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Sunday, May 9, 2010

Finding Peace Through Obedience

Sixth Sunday Of Easter
(Finding Peace Through Obedience)
Acts 15:1-2, 22-29
Rev 21: 10-14, 22-23
Jn 14: 23-29

We live in a world in which we are bombarded with influences.

Influences that come to us through a variety of mediums: TV, Radio, what we chose to read, our friends, work, school, teachers, and parents, just to name a few.

And the more we are presented with these influences, life events, and worldly situations, our brains begin to normalize whatever it is exposed to.

The more we are repeatedly exposed to something, we begin to accept it as “Normal.”

This in itself, could be good or bad, depending on the situation and influence.

My question to you is: What are the main influences in your life, and what have you come to accept as “Normal.”

This now brings us to today's readings, beginning with the first reading when there was a question about the need for circumcision and Saints Paul and Barnabas were presented with this dilemma.

Who or what do these two men turn to for direction on this sensitive issue, sensitive for sure for the gentiles, as well as the Jews of the time?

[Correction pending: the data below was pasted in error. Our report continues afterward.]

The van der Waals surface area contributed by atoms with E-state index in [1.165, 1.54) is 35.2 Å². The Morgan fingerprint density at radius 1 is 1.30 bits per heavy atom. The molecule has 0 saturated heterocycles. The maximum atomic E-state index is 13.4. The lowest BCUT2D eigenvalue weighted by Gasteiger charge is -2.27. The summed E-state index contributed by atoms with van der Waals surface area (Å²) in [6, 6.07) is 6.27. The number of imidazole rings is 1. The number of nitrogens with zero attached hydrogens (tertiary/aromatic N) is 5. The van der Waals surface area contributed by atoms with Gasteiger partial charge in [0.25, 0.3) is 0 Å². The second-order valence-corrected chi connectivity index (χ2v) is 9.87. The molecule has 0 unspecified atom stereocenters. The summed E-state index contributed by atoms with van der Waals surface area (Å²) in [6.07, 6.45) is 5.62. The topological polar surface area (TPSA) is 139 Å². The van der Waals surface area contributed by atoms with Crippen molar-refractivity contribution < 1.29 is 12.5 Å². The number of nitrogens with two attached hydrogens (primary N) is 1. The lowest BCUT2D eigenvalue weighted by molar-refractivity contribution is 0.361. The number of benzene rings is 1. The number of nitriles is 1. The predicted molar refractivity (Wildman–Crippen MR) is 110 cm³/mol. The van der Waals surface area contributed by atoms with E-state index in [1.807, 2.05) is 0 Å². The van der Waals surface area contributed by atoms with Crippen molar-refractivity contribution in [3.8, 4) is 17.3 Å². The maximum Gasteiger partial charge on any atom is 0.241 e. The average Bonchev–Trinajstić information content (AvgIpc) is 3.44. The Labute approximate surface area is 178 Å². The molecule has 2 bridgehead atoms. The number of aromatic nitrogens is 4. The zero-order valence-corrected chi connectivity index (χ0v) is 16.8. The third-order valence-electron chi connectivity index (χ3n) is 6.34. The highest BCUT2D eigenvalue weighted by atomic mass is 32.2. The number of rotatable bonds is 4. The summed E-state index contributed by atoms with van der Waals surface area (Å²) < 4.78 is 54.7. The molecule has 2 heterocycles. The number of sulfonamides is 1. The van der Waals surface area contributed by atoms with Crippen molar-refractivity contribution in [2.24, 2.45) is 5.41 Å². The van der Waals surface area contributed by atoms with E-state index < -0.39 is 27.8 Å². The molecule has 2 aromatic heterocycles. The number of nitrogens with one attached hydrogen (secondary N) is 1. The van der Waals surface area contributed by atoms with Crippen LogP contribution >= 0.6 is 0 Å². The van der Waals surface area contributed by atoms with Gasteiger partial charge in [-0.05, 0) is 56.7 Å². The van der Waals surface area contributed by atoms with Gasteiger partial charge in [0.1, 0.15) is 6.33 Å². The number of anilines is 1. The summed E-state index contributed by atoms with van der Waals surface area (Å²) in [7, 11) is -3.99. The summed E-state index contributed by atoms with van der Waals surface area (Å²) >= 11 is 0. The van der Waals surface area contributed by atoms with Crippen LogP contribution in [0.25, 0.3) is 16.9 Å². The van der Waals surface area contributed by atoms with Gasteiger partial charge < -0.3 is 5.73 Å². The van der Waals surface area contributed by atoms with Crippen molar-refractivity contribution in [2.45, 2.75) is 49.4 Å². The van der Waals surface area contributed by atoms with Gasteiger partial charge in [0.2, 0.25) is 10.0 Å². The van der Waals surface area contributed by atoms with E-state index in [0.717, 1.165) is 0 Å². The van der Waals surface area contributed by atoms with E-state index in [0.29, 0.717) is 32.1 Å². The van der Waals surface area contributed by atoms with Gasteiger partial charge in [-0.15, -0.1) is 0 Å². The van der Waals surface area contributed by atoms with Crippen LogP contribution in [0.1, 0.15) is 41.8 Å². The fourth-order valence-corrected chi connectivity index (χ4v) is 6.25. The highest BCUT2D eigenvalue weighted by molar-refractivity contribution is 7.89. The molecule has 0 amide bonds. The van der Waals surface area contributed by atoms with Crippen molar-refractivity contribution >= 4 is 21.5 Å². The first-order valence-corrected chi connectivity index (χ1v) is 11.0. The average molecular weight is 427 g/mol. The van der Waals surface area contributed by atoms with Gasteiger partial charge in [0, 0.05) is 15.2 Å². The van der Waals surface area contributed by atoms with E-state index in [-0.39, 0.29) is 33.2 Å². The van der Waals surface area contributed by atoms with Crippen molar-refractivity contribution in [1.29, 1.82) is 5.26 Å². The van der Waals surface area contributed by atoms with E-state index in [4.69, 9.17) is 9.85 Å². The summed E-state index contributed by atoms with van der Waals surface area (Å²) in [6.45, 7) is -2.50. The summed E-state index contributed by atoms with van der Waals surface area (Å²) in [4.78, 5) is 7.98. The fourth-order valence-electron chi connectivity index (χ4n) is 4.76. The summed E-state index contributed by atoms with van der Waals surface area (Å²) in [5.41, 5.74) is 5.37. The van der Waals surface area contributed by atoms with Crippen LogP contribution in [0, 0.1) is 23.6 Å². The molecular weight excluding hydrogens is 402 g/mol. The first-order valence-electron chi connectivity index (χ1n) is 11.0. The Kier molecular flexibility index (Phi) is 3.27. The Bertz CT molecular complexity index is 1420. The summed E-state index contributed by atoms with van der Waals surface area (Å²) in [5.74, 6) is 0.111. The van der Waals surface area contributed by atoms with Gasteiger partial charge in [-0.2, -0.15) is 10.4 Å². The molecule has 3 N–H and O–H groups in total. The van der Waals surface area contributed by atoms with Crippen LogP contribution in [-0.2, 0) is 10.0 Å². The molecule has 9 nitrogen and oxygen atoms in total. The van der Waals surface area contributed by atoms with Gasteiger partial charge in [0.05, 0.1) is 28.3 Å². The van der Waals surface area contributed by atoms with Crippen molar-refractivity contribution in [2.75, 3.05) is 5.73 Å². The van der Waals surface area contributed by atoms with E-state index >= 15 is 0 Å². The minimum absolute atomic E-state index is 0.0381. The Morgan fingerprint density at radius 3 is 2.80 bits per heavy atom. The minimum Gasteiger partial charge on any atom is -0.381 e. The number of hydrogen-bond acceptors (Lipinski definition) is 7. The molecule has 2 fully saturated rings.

I am sure each of the men, Paul and Barnabas had a personal opinion on this issue, yet, they remained silent.

Embracing a spiritual mind, these followers of Jesus placed the Divine Will of God first. They turned to the Church for the direction and the answer.

By subjecting themselves to the authority of the Church, they sacrificed their personal opinions.

This is a wonderful example of what a Catholic is expected to do today as well, and we will explore the reasons why.

This is Especially pertinent for those who cling on to mixed feelings regarding:

Pre-marital relations,
Birth control,
Euthanasia, and Female Priesthood,

just to mention a few worldly issues.

By educating ourselves to the teachings of our church, and accepting the authority of the Holy Catholic Church, one finds peace of mind.

Through peace of mind, one can answer their calling to do all things in the Spirit as a new creation of God.
During today's Gospel reading, we heard Jesus say, “Peace I leave with you; my peace I give to you. I do not give to you as the world gives. Do not let your hearts be troubled, and do  not let them be afraid.” (Jn 14:27)

When we do not do all things in the Spirit, our hearts are troubled.

We are afraid because deep inside we know that we are in disobedience and the wrath of God is pending.